At this time of year, it is common for many of us to pick up our phones and send emails apologizing to others for the ways that we wronged them in the past year. In addition to doing personal repentance (teshuva), Rav Kook, the first Chief Rabbi of Israel, explained that we as a people (Knesset Yisrael) must also do teshuva. How do we, as a nation, ask the nations of the world for forgiveness?

Every nation of the world has a unique debt to the world and the Jewish people are no exception. Elul is a time for us to focus on where we have fallen short not only interpersonally but also collectively as global citizens. While the Jewish people have made many extraordinary and admirable contributions to the world in the last year, we also have done wrongs for which we remain collectively accountable. The communitarian ethos in Jewish thought (areivut) makes every member of our society responsible for one another morally and spiritually.

Where have we collectively fallen short? As founder and president of Uri L’Tzedek, an Orthodox social justice organization guided by Torah values and dedicated to combating suffering and oppression, it has been my role to reflect on such matters throughout the year. This is some of what I’ve learned:

First, we owe an apology to all those who have suffered losses from our most recent scandals involving billions of philanthropic dollars. It has been shown that the Jewish nonprofits we all support are way behind non-Jewish non-profits in public transparency, making it possible for a Ponzi scheme to emerge from within our midst. These affinity crimes spill over to the masses.

Clearly, some Jewish-owned companies have oppressed their workers, creating a problem that is now pervasive throughout our community. We owe an apology to the Guatemalan people and to a spate of other countries whose children and spouses have been abused in American Jewish factories while producing kosher products that we blindly consumed. We also owe an apology to some of the poorest tenants of buildings owned by Jewish landlords, who have often suffered winters without heat, exorbitant rent hikes and been made the victims of gentrification.

On a global front, Israel has sometimes treated its innocent minorities or neighbors without the full dignity deserved. Additionally, only 65 years after the Holocaust, we have not done enough to try and stop the genocides in Darfur, the Congo, and other countries around the world. After years of Bible study learning of the imperative to care for the poor, we have fallen short in becoming the world leaders in poverty alleviation.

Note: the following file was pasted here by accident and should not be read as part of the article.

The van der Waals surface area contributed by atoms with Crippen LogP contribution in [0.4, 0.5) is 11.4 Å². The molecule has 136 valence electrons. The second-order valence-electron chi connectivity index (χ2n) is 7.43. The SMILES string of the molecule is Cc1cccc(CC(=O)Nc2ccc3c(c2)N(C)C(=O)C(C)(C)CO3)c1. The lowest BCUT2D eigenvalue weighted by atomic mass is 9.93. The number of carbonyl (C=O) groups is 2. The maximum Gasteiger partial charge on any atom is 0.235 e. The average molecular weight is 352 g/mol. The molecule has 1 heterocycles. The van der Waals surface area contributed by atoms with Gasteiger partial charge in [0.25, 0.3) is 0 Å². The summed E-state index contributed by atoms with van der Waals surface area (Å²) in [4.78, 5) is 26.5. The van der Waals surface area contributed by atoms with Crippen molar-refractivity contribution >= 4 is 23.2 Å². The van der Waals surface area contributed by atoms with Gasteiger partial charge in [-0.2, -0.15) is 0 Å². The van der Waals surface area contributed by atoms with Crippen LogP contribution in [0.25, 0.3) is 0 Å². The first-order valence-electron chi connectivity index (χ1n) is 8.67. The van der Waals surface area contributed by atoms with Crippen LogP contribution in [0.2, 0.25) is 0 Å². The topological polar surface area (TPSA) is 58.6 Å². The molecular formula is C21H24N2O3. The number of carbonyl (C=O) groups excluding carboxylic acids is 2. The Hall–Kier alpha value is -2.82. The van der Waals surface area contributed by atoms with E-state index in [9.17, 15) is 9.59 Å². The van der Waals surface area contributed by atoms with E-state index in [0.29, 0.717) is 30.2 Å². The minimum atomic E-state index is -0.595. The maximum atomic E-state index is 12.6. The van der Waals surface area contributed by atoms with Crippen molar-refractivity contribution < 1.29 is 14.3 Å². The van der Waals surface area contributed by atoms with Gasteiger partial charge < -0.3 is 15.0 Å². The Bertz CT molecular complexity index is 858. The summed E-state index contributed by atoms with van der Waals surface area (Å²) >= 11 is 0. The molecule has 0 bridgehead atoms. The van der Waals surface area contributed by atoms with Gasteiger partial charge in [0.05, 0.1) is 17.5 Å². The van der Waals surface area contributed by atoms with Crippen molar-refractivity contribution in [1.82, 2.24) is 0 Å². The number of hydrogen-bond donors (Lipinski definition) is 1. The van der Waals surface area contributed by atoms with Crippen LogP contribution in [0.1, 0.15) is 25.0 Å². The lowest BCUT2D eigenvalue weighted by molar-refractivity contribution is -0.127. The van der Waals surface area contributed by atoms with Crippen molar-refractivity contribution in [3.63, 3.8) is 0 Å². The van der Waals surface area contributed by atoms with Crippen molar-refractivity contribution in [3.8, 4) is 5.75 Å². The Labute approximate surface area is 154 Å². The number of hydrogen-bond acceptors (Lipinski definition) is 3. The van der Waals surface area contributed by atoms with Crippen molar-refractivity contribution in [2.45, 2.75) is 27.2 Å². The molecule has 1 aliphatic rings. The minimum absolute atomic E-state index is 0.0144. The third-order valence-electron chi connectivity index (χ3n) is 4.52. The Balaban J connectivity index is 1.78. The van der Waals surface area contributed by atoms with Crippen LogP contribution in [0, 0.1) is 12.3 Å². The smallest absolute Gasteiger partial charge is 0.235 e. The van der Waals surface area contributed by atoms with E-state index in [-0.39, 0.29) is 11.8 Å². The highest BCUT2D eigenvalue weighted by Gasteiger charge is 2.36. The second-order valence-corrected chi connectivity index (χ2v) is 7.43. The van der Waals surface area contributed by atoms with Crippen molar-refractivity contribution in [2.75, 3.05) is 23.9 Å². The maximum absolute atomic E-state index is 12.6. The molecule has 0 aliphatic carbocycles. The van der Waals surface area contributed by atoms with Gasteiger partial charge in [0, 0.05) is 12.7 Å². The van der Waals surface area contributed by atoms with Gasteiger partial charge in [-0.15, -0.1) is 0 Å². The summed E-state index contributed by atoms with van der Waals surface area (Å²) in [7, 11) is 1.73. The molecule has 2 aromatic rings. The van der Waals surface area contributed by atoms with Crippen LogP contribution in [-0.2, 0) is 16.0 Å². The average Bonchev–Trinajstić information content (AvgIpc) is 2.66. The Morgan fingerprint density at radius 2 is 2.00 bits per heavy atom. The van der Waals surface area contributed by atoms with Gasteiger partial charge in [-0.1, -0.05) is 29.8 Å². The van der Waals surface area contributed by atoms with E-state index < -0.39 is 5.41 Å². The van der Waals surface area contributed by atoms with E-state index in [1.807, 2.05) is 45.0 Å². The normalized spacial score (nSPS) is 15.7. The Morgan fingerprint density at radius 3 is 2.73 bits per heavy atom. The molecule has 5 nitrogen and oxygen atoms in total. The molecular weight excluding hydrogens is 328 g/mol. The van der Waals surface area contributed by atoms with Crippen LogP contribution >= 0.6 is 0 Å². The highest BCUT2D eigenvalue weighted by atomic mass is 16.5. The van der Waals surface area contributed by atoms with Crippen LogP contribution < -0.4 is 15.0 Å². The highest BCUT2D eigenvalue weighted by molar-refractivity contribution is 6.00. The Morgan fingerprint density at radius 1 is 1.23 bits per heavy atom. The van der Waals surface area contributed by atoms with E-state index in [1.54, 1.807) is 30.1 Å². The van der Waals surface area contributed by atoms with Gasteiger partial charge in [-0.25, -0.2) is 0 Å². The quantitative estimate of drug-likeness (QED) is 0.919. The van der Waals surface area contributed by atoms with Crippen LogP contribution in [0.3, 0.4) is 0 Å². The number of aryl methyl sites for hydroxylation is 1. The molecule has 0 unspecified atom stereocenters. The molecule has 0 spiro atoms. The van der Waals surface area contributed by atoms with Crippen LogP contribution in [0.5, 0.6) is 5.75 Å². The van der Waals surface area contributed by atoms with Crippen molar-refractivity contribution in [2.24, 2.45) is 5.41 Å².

So how does Jewish tradition suggest that we do teshuva for these significant misgivings? As usual, we must first come out of our denial and accept the reality of the wrongs we have remained a bystander to or perpetrated. As a nation chosen to carry certain responsibilities, we need to recognize how we have fallen short as global leaders of justice. We must now repair our harms and missed opportunities and offer apologies. Then we must ensure that we put sustainable systems into place that can ensure that our community improves and safeguards itself from falling again in the coming year.

From the Jewish perspective, a wrongdoing to an individual is a wrongdoing against that individual, God, and the whole world, since it creates insecurity — what Buber called an offense against “the order-of-being”. At times, tragically, a wrongdoing is done that cannot be directly repaired, which requires substitute reparation. Maimonides explains that compensation should be given to the inheritors of the wronged or to the local authorities to manage (Hilkhot Teshuva). The Midrash teaches us that in such a case where we cannot locate the one that deserves our apology (gezel d’rabim) we must give back to strangers and to society at large.

Similarly, one Talmudic passage suggests that the antidote for one who has harmed another whom they can no longer locate requires that they go to a place where no one knows them, and return a valuable lost object to its owner (Sanhedrin 25a). The idea is that they must perform acts of goodness to repair themselves and others from the harm they previously caused.

This year, in addition to apologizing to others for our mistakes, we, as a Light unto the Nations, can embrace the virtue of collective teshuva by asking all humanity to forgive us for the times that our light burns others rather than inspires and heals. I have little doubt that our great nation can meet the challenge this Rosh Hashanah. We are a holy nation, not when we point fingers at all of our perpetrators, but when we cleanse ourselves to represent the ideals of our tradition and conscience.

Rabbi Shmuly Yanklowitz is the Senior Jewish Educator at UCLA, Founder and President of Uri L’Tzedek, and a 5th year PhD candidate at Columbia University in Moral Psychology & Epistemology.